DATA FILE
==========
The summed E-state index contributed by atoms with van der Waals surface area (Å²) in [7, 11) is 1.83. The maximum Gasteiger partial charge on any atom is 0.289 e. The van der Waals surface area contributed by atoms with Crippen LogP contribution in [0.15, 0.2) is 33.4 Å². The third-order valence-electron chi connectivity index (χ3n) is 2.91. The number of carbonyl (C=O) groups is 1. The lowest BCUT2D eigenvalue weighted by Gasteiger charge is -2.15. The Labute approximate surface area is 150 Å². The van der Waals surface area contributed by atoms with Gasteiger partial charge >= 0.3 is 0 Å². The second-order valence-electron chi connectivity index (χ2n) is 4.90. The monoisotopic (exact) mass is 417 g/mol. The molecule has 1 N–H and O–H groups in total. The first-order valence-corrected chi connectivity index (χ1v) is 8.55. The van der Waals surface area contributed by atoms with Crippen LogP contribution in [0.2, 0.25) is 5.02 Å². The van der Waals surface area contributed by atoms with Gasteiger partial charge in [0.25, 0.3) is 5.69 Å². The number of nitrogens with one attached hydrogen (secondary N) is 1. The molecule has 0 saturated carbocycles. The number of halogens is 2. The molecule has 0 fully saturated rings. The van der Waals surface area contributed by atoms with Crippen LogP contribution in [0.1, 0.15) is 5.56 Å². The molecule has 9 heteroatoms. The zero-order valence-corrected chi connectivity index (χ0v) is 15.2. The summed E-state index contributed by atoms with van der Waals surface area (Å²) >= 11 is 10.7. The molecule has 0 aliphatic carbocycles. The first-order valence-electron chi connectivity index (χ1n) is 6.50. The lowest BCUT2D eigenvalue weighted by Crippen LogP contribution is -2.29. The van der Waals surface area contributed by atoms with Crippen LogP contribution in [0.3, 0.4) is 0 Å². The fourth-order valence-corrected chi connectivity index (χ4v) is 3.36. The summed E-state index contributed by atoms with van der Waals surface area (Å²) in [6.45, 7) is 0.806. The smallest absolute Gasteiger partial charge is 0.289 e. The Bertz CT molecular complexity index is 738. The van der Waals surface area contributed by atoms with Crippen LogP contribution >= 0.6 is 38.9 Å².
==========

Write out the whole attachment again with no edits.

The summed E-state index contributed by atoms with van der Waals surface area (Å²) in [7, 11) is 1.83. The maximum Gasteiger partial charge on any atom is 0.289 e. The van der Waals surface area contributed by atoms with Crippen LogP contribution in [0.15, 0.2) is 33.4 Å². The third-order valence-electron chi connectivity index (χ3n) is 2.91. The number of carbonyl (C=O) groups is 1. The lowest BCUT2D eigenvalue weighted by Gasteiger charge is -2.15. The Labute approximate surface area is 150 Å². The van der Waals surface area contributed by atoms with Gasteiger partial charge >= 0.3 is 0 Å². The second-order valence-electron chi connectivity index (χ2n) is 4.90. The monoisotopic (exact) mass is 417 g/mol. The molecule has 1 N–H and O–H groups in total. The first-order valence-corrected chi connectivity index (χ1v) is 8.55. The van der Waals surface area contributed by atoms with Crippen LogP contribution in [0.2, 0.25) is 5.02 Å². The van der Waals surface area contributed by atoms with Gasteiger partial charge in [0.25, 0.3) is 5.69 Å². The number of nitrogens with one attached hydrogen (secondary N) is 1. The molecule has 0 saturated carbocycles. The number of halogens is 2. The molecule has 0 fully saturated rings. The van der Waals surface area contributed by atoms with Crippen LogP contribution in [0.1, 0.15) is 5.56 Å². The molecule has 9 heteroatoms. The zero-order valence-corrected chi connectivity index (χ0v) is 15.2. The summed E-state index contributed by atoms with van der Waals surface area (Å²) >= 11 is 10.7. The molecule has 0 aliphatic carbocycles. The first-order valence-electron chi connectivity index (χ1n) is 6.50. The lowest BCUT2D eigenvalue weighted by Crippen LogP contribution is -2.29. The van der Waals surface area contributed by atoms with Crippen LogP contribution in [0.3, 0.4) is 0 Å². The fourth-order valence-corrected chi connectivity index (χ4v) is 3.36. The summed E-state index contributed by atoms with van der Waals surface area (Å²) in [6.45, 7) is 0.806. The smallest absolute Gasteiger partial charge is 0.289 e. The Bertz CT molecular complexity index is 738. The van der Waals surface area contributed by atoms with Crippen LogP contribution >= 0.6 is 38.9 Å².